• Kane

Winners via a series of shoulder tackles and Attitude Adjustment: John Cena/Dolph Ziggler.

NXT Championship

Finn Balor vs. Kevin Owens (c)

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Before the match began, a video package aired adding another layer of intrigue and suspense to the championship bout.  The history that Balor shares with the Japanese wrestling industry was emphasized even more when he stated, “If I could choose one place for an NXT championship match, it would be the Sumo Arena in Tokyo Japan.”  Balor talked about the force that is Kevin Owens and his ability to destroy his opponents, but even though he has a win over Balor, Owens has not destroyed him.  In typical Owens’ style, little-to-no respect was given to the esteem that is granted to Finn Balor or the atmosphere he creates through body paint and demon-summoning.  Owens notes that his son likes Balor, but then again, his son also loves John Cena and we all know what Owens did to the US champ.

Second only to the actual match, the most anticipated portion of the night was Finn Balor’s entrance, and it did not disappoint.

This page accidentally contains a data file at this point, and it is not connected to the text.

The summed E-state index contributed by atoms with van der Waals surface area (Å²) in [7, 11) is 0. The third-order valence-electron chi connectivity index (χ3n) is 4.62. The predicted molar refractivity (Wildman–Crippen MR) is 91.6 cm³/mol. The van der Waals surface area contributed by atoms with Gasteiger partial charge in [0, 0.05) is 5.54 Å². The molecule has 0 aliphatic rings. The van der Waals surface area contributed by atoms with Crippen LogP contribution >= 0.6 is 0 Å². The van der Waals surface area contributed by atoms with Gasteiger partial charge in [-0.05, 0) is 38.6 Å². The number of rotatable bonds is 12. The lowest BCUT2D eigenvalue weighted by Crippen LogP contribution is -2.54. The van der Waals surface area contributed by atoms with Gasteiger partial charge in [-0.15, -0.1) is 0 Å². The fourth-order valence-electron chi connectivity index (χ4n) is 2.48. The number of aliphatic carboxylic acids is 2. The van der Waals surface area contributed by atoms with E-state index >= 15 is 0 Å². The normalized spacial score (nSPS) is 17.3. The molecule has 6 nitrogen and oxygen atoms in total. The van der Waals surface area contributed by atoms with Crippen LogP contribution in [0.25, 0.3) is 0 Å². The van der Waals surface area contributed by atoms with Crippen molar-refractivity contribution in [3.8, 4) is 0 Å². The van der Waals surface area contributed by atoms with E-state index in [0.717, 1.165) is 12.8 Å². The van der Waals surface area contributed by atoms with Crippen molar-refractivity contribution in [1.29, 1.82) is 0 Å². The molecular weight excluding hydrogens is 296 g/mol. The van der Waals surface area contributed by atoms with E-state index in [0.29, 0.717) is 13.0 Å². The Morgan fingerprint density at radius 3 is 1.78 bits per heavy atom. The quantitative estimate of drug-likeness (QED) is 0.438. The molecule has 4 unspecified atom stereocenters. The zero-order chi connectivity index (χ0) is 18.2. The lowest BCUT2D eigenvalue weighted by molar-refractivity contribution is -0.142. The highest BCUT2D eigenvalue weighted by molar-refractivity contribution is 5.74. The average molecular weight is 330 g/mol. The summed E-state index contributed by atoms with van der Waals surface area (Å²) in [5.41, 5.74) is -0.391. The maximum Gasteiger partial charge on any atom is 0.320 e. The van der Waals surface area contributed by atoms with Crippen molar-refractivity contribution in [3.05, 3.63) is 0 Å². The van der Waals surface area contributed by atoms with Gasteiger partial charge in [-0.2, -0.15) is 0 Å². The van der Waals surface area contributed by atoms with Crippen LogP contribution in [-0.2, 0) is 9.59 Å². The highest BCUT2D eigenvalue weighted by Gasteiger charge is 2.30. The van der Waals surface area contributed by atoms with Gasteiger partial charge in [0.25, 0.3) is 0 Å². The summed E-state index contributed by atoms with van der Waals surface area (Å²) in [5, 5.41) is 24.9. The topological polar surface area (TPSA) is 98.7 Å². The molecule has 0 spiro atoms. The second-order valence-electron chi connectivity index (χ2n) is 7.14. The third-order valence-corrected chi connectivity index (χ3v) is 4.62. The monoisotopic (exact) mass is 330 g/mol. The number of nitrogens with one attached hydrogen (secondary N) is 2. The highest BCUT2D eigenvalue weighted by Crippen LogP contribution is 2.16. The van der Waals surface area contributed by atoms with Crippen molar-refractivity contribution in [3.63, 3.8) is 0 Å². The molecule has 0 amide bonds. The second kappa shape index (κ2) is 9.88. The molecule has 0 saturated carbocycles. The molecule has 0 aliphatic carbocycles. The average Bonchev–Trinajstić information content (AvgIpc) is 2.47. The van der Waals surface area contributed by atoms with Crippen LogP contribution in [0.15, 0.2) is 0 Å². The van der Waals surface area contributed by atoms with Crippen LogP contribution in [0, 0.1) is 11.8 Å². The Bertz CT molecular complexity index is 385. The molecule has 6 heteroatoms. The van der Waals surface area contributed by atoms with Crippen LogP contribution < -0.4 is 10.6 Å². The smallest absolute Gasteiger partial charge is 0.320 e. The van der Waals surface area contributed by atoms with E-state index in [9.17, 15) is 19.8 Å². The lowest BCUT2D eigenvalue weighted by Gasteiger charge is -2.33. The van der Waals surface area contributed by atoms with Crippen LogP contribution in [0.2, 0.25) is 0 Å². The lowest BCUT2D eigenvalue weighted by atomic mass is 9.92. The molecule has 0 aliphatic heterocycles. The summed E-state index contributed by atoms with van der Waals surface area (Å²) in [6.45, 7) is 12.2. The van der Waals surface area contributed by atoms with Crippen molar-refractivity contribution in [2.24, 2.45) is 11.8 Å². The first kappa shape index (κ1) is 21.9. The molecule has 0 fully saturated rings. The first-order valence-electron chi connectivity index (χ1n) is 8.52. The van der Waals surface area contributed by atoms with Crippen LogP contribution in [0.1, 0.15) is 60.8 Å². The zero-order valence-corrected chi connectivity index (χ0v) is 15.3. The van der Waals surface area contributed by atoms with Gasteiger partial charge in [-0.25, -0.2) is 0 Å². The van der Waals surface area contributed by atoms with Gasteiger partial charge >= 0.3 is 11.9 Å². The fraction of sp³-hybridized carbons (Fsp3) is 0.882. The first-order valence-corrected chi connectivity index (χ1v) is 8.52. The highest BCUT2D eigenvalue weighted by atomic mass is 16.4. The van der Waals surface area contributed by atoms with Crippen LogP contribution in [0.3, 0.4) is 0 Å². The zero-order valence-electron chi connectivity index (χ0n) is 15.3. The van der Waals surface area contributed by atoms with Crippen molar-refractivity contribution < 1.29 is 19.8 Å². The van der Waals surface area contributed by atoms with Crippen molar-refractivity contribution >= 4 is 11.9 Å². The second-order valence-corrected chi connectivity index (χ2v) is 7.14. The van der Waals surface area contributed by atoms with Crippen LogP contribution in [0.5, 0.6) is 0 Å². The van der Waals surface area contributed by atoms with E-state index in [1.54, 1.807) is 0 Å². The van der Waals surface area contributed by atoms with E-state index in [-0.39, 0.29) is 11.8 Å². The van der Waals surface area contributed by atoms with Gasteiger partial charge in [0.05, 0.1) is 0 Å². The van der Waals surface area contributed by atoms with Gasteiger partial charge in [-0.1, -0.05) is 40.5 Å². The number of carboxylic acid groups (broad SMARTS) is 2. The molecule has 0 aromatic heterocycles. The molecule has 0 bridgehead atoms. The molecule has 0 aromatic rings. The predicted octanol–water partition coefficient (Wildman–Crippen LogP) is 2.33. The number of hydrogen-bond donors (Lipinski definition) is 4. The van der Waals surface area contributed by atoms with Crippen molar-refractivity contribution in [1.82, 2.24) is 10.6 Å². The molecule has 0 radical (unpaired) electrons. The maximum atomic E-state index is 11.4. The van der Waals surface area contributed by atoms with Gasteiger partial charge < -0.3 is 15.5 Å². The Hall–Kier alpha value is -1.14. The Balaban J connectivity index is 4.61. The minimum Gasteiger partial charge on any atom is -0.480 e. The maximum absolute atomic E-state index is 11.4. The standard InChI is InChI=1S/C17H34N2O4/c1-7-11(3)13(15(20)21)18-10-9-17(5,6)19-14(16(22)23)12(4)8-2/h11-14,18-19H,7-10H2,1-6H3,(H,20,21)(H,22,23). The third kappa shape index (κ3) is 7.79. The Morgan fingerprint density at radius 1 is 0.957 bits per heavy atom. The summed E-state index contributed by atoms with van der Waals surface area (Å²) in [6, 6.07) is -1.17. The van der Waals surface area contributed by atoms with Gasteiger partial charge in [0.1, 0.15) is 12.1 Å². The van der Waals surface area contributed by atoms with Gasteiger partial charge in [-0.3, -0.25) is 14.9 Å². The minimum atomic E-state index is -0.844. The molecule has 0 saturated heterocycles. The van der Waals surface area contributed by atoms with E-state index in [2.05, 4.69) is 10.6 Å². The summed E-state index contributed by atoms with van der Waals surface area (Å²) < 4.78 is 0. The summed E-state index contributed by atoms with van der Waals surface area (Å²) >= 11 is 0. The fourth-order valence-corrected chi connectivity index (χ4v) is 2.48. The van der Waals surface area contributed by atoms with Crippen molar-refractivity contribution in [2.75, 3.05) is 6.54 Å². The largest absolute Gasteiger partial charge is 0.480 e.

It was as eerie and captivating as ever.  A darkened arena was illuminated only by a syncopated red light and heartbeat that quickened as the excitement grew.  Balor entered with his trademark full-body paint and slither to the ring.  The champ’s entrance was less of a spectacle, but then again, his general attitude is one of apathy and disinterest.

Once both competitors were in the ring, a traditional Japanese presentation of flowers and thrown streamers marked the special occasion of a championship match.

As obstinate and disrespectful as ever, Owens tossed the bouquet out of the ring, perhaps symbolically curses himself.